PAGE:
Israeli premier will not allow Iran nuclear bombs
JERUSALEM (AP) — Israel will not allow Iran to obtain atomic bombs but prefers a peaceful solution to the issue, Israel's prime minister said Thursday after intensive talks in Washington about Iran's nuclear program.
Benjamin Netanyahu spoke to Israeli TV stations a day after returning from talks with President Barack Obama and other American officials. Both leaders said they would not permit Iran to obtain nuclear bombs.
While there is concern that Israel might launch a unilateral strike against Iran, Netanyahu said in Washington that no such decision has been made.
On Thursday he spelled out his policy on local TV stations, saying that this a matter of life or death for Israel.
"I hope that Iran chooses to part from its nuclear program peacefully," Netanyahu said in separate interviews, adding, "It is forbidden to let Iran arm itself with nuclear weapons, and I intend not to allow it."
Israel has charged for years that Iran is trying to make nuclear weapons. The U.S. and many of its other allies suspect that Iran's nuclear program could be aimed at weapons manufacture, but they believe the final decision has not been made. Iran insists its program is peaceful.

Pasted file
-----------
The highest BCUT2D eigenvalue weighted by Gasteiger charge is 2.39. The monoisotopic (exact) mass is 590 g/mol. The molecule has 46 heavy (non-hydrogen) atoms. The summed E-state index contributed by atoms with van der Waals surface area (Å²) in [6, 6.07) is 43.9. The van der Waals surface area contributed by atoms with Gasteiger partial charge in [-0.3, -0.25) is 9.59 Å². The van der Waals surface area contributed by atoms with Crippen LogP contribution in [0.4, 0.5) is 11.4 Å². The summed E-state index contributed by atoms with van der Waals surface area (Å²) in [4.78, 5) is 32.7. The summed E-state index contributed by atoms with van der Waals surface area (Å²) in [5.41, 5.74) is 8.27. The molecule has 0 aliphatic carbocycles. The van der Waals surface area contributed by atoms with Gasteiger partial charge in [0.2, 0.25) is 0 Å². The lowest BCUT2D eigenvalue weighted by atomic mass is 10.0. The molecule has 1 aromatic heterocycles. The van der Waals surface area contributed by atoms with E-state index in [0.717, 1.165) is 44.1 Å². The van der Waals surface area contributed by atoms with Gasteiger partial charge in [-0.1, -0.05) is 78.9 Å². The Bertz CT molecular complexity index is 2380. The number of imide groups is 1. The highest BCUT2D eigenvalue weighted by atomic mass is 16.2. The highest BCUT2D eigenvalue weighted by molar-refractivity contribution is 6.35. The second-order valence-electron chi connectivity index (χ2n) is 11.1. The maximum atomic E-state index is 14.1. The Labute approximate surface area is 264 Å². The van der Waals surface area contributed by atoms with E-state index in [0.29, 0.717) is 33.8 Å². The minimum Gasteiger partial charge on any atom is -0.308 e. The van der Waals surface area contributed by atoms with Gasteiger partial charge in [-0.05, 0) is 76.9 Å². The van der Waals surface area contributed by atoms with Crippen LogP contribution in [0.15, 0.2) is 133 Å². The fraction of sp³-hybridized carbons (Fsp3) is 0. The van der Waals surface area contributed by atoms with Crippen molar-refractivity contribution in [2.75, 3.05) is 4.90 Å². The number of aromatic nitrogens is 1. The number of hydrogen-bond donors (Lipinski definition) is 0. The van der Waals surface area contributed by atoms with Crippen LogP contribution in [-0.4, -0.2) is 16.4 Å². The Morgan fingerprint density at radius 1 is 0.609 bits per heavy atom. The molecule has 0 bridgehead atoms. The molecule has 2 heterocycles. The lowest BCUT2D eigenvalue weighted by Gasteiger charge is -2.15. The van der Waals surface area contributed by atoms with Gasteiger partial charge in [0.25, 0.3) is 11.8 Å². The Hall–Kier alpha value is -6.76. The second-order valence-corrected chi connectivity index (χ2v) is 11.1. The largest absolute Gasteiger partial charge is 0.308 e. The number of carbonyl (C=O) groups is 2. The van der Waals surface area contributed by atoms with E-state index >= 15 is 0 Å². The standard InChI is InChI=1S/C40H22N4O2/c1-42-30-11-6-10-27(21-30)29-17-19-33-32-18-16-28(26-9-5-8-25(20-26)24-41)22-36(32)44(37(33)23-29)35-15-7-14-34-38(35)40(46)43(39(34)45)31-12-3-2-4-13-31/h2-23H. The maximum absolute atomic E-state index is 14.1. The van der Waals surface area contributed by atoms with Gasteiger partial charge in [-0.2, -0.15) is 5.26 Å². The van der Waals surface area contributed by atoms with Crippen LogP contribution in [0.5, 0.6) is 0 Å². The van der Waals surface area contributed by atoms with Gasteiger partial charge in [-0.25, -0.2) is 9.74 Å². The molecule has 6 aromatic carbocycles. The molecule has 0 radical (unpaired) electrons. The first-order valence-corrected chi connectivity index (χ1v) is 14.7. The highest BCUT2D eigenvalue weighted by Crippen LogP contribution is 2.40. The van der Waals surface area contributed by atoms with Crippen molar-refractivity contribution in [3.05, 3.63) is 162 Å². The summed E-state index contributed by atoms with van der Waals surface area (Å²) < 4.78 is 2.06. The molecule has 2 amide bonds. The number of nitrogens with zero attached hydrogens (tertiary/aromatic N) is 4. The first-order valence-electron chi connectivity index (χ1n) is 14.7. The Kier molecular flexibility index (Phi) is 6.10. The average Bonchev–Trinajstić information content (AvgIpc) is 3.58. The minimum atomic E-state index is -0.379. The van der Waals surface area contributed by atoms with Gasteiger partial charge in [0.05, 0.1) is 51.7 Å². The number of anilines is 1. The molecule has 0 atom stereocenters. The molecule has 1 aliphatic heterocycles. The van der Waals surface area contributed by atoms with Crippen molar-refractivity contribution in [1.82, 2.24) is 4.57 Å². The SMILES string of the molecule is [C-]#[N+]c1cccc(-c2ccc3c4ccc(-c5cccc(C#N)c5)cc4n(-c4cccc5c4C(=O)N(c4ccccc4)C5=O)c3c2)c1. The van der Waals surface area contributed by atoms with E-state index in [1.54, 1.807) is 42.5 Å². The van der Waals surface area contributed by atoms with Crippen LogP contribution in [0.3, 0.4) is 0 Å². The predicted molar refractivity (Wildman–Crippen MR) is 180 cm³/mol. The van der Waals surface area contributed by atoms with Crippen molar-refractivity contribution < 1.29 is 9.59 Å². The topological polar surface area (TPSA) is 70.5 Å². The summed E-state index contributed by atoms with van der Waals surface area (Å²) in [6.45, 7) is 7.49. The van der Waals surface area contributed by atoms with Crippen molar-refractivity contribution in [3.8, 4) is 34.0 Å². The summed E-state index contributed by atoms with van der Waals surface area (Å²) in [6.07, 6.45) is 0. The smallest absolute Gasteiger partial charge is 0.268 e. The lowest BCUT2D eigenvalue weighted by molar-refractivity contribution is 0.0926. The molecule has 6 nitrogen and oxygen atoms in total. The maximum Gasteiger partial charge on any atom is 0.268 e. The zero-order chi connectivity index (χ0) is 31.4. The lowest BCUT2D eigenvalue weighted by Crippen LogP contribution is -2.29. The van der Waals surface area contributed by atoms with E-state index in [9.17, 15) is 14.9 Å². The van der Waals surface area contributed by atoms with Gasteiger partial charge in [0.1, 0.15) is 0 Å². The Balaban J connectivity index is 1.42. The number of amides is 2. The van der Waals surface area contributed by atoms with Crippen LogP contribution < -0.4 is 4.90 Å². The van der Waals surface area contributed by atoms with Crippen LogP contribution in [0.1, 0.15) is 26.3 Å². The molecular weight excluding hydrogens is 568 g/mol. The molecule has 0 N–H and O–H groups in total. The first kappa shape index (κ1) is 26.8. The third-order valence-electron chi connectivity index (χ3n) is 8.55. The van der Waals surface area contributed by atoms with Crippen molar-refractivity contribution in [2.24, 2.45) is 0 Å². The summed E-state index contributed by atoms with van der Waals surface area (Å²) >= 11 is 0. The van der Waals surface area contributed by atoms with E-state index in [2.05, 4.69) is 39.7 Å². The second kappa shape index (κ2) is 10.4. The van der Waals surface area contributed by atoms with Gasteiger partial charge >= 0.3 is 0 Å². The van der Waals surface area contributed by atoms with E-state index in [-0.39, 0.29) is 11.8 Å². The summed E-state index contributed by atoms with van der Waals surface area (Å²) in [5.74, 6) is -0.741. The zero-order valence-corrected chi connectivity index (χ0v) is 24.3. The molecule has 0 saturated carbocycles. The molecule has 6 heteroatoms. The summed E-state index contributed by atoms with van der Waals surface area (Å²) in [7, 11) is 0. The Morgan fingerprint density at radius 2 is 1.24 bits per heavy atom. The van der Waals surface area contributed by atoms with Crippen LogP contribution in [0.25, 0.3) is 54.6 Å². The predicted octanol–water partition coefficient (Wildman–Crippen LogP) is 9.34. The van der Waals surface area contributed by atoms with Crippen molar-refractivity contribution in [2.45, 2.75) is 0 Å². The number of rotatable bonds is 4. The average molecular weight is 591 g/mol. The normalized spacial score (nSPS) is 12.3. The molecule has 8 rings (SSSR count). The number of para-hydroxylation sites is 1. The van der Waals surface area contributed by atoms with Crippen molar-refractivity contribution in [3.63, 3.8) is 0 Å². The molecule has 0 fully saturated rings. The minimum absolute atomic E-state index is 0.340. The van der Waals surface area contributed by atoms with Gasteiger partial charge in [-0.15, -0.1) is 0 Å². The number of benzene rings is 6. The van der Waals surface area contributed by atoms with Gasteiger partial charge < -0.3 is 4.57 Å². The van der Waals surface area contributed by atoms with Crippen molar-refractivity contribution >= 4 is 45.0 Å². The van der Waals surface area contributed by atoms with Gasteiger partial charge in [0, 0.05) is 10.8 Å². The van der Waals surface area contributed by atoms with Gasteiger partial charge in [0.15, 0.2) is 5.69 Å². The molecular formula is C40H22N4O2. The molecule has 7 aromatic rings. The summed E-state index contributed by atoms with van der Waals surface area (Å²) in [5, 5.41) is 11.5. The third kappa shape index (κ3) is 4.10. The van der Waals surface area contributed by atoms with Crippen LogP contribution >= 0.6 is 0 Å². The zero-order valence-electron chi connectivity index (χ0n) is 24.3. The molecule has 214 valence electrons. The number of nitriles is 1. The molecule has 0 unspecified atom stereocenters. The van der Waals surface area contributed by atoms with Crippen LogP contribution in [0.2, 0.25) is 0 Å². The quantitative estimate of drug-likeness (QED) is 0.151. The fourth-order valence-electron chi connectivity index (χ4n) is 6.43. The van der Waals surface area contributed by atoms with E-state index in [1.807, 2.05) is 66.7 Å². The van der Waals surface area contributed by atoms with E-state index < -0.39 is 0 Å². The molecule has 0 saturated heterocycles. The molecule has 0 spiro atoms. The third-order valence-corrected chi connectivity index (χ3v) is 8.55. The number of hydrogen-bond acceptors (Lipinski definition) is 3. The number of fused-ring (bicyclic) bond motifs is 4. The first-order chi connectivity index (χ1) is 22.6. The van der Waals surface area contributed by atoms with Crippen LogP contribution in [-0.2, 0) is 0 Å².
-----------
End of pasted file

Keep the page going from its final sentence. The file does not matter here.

Israel considers Iran an existential threat because of its nuclear and missile programs, its support of violent anti-Israel groups in the region and frequent calls for destruction of the Jewish state.
"If the sanctions and diplomacy and pressure work, then great," Netanyahu said, "but we can only say that we won't accept a situation where Iran has nuclear weapons, because we face an existential threat."
Obama told Netanyahu at the White House that diplomacy should be given more time, but he did not rule out military action if necessary to protect U.S. interests.
Netanyahu said Thursday that Israel is on a different timetable than the Americans, because Israel is the one under threat.
Asked about a possible Israeli attack, Netanyahu said he is not "standing with a stopwatch" for war and prefers a peaceful solution, but the end result must be the same: "The threat of Iran with nuclear weapons be removed."
"If we don't make the right decision and prevent it, maybe there won't be anyone to explain it to," Netanyahu said. "Who will explain it to historians, or generations that won't come after us?"
An Israeli official claimed Thursday that new satellite images support Israel's contention that Tehran is developing an atomic bomb.
Satellite pictures provided by unspecified member countries to the International Atomic Energy Agency, the U.N. nuclear watchdog, appear to show trucks and earth-moving vehicles at Iran's Parchin military site.
Diplomats said the images suggest the trucks could be carting away radioactive material created in nuclear testing.
The Israeli official said the pictures "reinforce what Israel has been saying all along ... the Iranian nuclear program is not benign." He spoke on condition of anonymity because no government statement was made.